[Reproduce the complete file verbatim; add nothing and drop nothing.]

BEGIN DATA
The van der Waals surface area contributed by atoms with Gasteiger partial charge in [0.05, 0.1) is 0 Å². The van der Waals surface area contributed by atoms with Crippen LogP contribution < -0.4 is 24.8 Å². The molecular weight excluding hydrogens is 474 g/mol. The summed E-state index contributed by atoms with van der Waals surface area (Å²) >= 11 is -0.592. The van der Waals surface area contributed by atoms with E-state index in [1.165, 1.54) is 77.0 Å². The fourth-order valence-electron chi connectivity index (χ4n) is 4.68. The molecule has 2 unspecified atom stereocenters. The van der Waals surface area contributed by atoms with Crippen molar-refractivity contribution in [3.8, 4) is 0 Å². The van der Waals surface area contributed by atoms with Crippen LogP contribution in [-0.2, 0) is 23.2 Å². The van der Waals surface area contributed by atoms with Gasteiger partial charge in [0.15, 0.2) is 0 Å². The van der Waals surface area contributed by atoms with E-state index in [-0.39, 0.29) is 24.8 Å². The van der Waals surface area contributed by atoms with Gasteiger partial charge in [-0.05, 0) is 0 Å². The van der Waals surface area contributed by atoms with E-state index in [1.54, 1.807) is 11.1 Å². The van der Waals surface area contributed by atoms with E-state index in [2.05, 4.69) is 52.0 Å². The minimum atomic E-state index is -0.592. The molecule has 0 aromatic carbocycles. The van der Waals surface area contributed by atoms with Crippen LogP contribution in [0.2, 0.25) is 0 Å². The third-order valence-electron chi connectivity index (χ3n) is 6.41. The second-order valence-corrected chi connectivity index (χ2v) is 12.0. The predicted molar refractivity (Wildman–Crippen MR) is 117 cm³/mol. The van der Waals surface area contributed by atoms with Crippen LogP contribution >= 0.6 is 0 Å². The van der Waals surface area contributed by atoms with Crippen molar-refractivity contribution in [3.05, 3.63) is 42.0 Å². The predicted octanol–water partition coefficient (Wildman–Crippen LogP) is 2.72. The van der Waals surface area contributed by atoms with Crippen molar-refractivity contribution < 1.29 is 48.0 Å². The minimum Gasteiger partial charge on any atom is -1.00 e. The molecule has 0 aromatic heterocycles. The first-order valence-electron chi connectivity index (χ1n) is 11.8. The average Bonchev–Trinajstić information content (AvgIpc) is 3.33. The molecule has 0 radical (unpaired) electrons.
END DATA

The van der Waals surface area contributed by atoms with Gasteiger partial charge in [0.05, 0.1) is 0 Å². The van der Waals surface area contributed by atoms with Crippen LogP contribution < -0.4 is 24.8 Å². The molecular weight excluding hydrogens is 474 g/mol. The summed E-state index contributed by atoms with van der Waals surface area (Å²) >= 11 is -0.592. The van der Waals surface area contributed by atoms with E-state index in [1.165, 1.54) is 77.0 Å². The fourth-order valence-electron chi connectivity index (χ4n) is 4.68. The molecule has 2 unspecified atom stereocenters. The van der Waals surface area contributed by atoms with Crippen molar-refractivity contribution in [3.8, 4) is 0 Å². The van der Waals surface area contributed by atoms with Crippen LogP contribution in [-0.2, 0) is 23.2 Å². The van der Waals surface area contributed by atoms with Gasteiger partial charge in [0.15, 0.2) is 0 Å². The van der Waals surface area contributed by atoms with E-state index in [-0.39, 0.29) is 24.8 Å². The van der Waals surface area contributed by atoms with Gasteiger partial charge in [-0.05, 0) is 0 Å². The van der Waals surface area contributed by atoms with E-state index in [1.54, 1.807) is 11.1 Å². The van der Waals surface area contributed by atoms with E-state index in [2.05, 4.69) is 52.0 Å². The minimum atomic E-state index is -0.592. The molecule has 0 aromatic carbocycles. The van der Waals surface area contributed by atoms with Crippen LogP contribution in [0.2, 0.25) is 0 Å². The third-order valence-electron chi connectivity index (χ3n) is 6.41. The second-order valence-corrected chi connectivity index (χ2v) is 12.0. The predicted molar refractivity (Wildman–Crippen MR) is 117 cm³/mol. The van der Waals surface area contributed by atoms with Crippen LogP contribution >= 0.6 is 0 Å². The van der Waals surface area contributed by atoms with Crippen molar-refractivity contribution in [3.05, 3.63) is 42.0 Å². The predicted octanol–water partition coefficient (Wildman–Crippen LogP) is 2.72. The van der Waals surface area contributed by atoms with Crippen molar-refractivity contribution < 1.29 is 48.0 Å². The minimum Gasteiger partial charge on any atom is -1.00 e. The molecule has 0 aromatic heterocycles. The first-order valence-electron chi connectivity index (χ1n) is 11.8. The average Bonchev–Trinajstić information content (AvgIpc) is 3.33. The molecule has 0 radical (unpaired) electrons.